Visitation is now fully opened. You no longer need to schedule visits with our residents. Masks are required and you will need to complete a screening before visiting with residents.
Please see attached "Visitor fact sheet."
Seniors with dementia or Alzheimer’s disease experience extreme difficulties to interact with their surroundings. This is not only due to their cognitive impairment but also as a result of the changes related to their senses and perception. Such seniors may feel distressed and uncomfortable when in an unfamiliar situation and even become distracted in visually stimulating environments or due to high sounds or noise. That is why assisted living facilities offer all-inclusive care services to seniors with or dementia. Assisted living senior care communities focus on creating an environment that is safe and promotes independence in dementia or Alzheimer’s patients. This helps to boost their quality of life and alleviates stress. Although there are dedicated memory care facilities that differ from assisted living communities, the latter follows a comprehensive approach to help seniors with any condition. Below are some of the unique therapies employed by assisted living facilities to help seniors with memory-related conditions. Aromatherapy Aromatherapy refers to a holistic healing treatment approach that involves using plant extracts and aromatic essential oils to promote the overall health of the body and mind. It is seen to benefit physical and emotional health in seniors, which helps them to relax and reduces the likelihood of difficult behaviors. Aromatherapy can also help to improve mood, reduce anxiety, lower agitation, and promote sleep in seniors with dementia. Light Therapy Light therapy, which is also known as phototherapy in some cases, has lately emerged as a promising treatment for dementia patients. It helps to stimulate […]Read More
Congestive heart failure is a serious condition that makes the heart muscles weak and severely damaged in seniors. This, in turn, prevents the heart from supplying enough oxygen-rich blood to the body and leads to shortness of breath, fatigue, rapid heartbeat, frequent urges to urinate at night, swollen feet, weight gain, as well as many other complications. Seniors diagnosed with congestive heart failure need proper nutrition and support to cope with its symptoms effectively. That is why nutritionists at assisted living care facilities prepare a low-sodium diet plan for their senior residents. This helps to boost their heart health and allows them to enjoy their day-to-day activities in the senior living community. Below are a few diet recommendations for seniors who have congestive heart failure. Foods to Avoid in the Diet As the heart muscles in seniors with congestive heart failure become weakened, many kinds of foods can damage the heart further. That is why assisted living facilities prepare low-sodium meal plans for such seniors. Foods that have high sodium or salt can cause the body to retain more fluids and lead to increased blood pressure. This can be very dangerous for seniors with congestive heart failure. To steer clear of excessive sodium intake, seniors are advised to avoid consuming foods like frozen dinners, canned soups, smoked, cured, or canned meat, salted snacks and nuts, instant pudding, cottage cheese, salad dressing, and vegetable juice. Aside from that, foods rich in cholesterol and saturated fat should also be avoided to manage […]Read More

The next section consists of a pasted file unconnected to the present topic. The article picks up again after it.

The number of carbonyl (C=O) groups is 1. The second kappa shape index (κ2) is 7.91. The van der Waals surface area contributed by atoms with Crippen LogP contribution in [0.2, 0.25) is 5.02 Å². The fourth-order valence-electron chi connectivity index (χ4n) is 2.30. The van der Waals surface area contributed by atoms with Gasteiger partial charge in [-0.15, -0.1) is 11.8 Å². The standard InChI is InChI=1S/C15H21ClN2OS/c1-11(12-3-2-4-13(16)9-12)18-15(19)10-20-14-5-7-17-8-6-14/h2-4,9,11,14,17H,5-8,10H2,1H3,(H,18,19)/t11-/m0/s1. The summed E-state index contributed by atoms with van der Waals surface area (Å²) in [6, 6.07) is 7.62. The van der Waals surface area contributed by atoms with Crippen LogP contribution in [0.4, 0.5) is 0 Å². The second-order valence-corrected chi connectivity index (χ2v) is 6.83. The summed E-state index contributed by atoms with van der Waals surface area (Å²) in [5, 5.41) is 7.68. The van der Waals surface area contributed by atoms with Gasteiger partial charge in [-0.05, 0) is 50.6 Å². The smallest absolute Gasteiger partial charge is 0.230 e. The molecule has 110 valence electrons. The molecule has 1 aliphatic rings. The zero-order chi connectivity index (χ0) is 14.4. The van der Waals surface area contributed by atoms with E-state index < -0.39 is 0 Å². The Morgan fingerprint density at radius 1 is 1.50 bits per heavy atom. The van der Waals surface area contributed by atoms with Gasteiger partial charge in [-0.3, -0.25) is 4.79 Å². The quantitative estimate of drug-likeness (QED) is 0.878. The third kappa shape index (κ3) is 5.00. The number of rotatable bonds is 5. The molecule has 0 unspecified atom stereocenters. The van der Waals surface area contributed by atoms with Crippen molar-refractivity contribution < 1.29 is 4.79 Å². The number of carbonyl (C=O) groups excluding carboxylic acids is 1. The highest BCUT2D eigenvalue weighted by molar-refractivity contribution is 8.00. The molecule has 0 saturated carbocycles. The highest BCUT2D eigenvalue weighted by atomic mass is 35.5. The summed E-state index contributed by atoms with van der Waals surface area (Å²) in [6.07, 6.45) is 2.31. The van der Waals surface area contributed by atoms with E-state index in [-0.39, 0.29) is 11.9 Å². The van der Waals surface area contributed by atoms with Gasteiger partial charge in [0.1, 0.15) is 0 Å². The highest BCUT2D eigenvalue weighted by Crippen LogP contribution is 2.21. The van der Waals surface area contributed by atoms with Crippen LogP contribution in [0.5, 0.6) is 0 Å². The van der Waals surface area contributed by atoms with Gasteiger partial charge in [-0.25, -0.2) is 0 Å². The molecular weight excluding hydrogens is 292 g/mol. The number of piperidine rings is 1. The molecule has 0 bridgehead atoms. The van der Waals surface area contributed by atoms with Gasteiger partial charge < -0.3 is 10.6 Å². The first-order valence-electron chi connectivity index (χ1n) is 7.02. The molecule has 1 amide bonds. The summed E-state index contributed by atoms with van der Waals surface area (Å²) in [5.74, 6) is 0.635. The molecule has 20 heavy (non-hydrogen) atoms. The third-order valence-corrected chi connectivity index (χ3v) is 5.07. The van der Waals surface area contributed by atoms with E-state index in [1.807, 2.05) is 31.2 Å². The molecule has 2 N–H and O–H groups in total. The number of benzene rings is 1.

Managing cholesterol levels is very important to maintain good heart health as we age. Cholesterol can be found in certain foods and is necessary to support many bodily functions. However, high cholesterol levels can lead to an increased risk of heart attack and stroke, and it is even linked to Alzheimer’s disease. That is why it’s essential to understand how to manage high cholesterol problems in seniors. Managing High Cholesterol in Seniors Cholesterol comes in two types: high-density lipoprotein (HDL) and low-density lipoprotein (LDL). HDL is more commonly known as good cholesterol as it helps to regulate cell creation, hormone production, and digestion. LDL can be viewed as bad cholesterol, as it can lead to the buildup of plaque in the blood vessels and arteries. This accumulation of plaque makes the heart work harder to pump blood to the body, leading to heart failure and other cardiovascular problems. Generally, seniors’ healthy cholesterol level is below 200 mg/dl when taken as the total cholesterol count. Ideally, the LDL level should be 100 mg/dl and the HDL level above 50 mg/dl in women and 40 mg/dl in men. Seniors with diabetes or heart disease are recommended to maintain an even lower LDL level, preferably below 70 mg/dl. However, it is seen that as we age, our body produces more cholesterol. Combined with high-cholesterol foods like saturated vegetable oils and dairy products, this can lead to many health complications. There are many other risk factors as well that could lead to high cholesterol […]Read More